The flavan derivatives in the lead compounds and their protein targets constructed the radiation protection flavan component-target point network (flavan C-T network) model of Dragon’s Blood, as shown in Figure 9. Among them, there were 64 nodes and 292 edges that belonged to the compound-protein interaction. Among the 64 nodes, 56 target protein (19 downregulated proteins, 37 upregulated proteins) nodes and 8 compound nodes were included. The remaining nodes and edges belonged to protein-protein interactions. The compound node was represented by a blue background, the upregulated protein node was represented by a yellow background, and the downregulated protein node was represented by a green background. Compound 2 (4,7-dihydroxy-3-meoxylflavan), compound 3 (4-hydroxy-7-methoxy-8-methylflavan), and compound 8 (7,4-dihydroxy-8-methylflavan) were linked to 47, 37, and 37 target proteins, respectively, and they were not only in an important position in the flavan C-T network but also in the overall Dragon’s Blood C-T network model. Through molecular docking and network pharmacological analysis, it is suggested that flavan components are the antiradiation active ingredients in dragon’s blood.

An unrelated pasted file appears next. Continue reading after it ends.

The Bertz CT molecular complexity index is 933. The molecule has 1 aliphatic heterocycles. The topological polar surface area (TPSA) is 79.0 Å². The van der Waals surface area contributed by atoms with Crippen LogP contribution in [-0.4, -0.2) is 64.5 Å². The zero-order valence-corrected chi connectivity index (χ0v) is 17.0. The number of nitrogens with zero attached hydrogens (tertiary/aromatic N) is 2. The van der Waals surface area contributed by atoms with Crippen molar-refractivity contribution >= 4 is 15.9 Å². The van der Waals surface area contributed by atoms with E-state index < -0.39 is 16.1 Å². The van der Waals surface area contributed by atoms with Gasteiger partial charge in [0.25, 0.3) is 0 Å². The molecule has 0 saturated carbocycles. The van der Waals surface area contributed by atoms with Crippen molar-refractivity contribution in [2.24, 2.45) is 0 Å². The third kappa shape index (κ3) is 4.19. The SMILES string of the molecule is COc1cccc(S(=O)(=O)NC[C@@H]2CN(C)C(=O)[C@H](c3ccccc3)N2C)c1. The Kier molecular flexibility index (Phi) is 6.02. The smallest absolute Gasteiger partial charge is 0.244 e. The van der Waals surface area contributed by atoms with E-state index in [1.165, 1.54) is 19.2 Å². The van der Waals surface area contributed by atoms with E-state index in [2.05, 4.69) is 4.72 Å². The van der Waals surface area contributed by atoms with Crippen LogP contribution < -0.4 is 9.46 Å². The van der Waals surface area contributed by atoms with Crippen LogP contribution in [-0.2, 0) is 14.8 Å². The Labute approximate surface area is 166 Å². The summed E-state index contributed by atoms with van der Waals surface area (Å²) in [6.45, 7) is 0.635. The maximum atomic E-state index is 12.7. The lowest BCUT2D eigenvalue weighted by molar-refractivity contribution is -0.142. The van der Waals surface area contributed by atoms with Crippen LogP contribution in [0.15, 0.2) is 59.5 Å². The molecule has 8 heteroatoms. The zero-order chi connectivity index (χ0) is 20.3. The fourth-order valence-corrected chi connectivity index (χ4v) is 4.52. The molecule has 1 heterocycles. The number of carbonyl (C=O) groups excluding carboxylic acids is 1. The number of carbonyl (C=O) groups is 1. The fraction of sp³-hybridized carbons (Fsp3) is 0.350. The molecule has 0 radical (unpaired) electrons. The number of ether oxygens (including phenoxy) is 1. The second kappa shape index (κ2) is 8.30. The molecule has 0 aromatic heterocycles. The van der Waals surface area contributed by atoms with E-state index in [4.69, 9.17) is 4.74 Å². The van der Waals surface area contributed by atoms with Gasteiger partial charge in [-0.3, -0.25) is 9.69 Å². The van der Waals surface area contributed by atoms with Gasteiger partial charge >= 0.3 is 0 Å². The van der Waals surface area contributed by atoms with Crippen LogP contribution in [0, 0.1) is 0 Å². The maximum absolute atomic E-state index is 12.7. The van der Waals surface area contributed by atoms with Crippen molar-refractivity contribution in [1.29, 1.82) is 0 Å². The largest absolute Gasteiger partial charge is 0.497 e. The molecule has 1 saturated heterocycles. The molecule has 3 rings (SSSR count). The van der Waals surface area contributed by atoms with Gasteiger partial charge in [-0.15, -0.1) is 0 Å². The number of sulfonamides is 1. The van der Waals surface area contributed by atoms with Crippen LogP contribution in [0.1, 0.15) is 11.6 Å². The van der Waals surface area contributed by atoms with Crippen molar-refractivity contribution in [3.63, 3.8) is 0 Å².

The phenol and ester derivatives in the lead compounds and the protein targets bound to them were used to construct the phenol and ester component-target network (phenol and ester C-T network) model as shown in Figure 10. Among them, there were 60 nodes and 106 edges that belong to the compound-protein interaction, and the 64 nodes included 51 target protein (18 downregulated proteins, 33 upregulated proteins) nodes and 9 compound nodes. The remaining nodes and edges belonged to protein-protein interactions. The compound node was represented by a blue background, the upregulated protein node was represented by a yellow background, and the downregulated protein node was represented by a green background. Compound 2 (7,10-dihydroxy-11-methoxydracaena) and compound 1 (10-hydroxy-11-methoxydracaena) were connected to 45 and 42 target proteins, respectively. They were not only in the important position of phenol and ester C-T network but also in the important position of the whole Dragon’s Blood C-T network model. Through molecular docking and network pharmacology analysis, it is suggested that phenol and ester compounds are the antiradiation active ingredients in Dragon’s Blood.

4. Discussion

Cells and tissues that have not been irradiated may undergo genetic mutations, genetic instability, DNA damage, cell proliferation and apoptosis, inflammation, and cancer formation due to the side effects of radiation. At present, the research on side effects of radiation is mainly done in vitro (cocultivation and medium transfer) and in vivo research. Radiation destroys the structure of biological macromolecules through direct or indirect action. Through the complex regulatory network within the cell, it affects the normal functions of tissues and organs and ultimately renders the body in an abnormal state.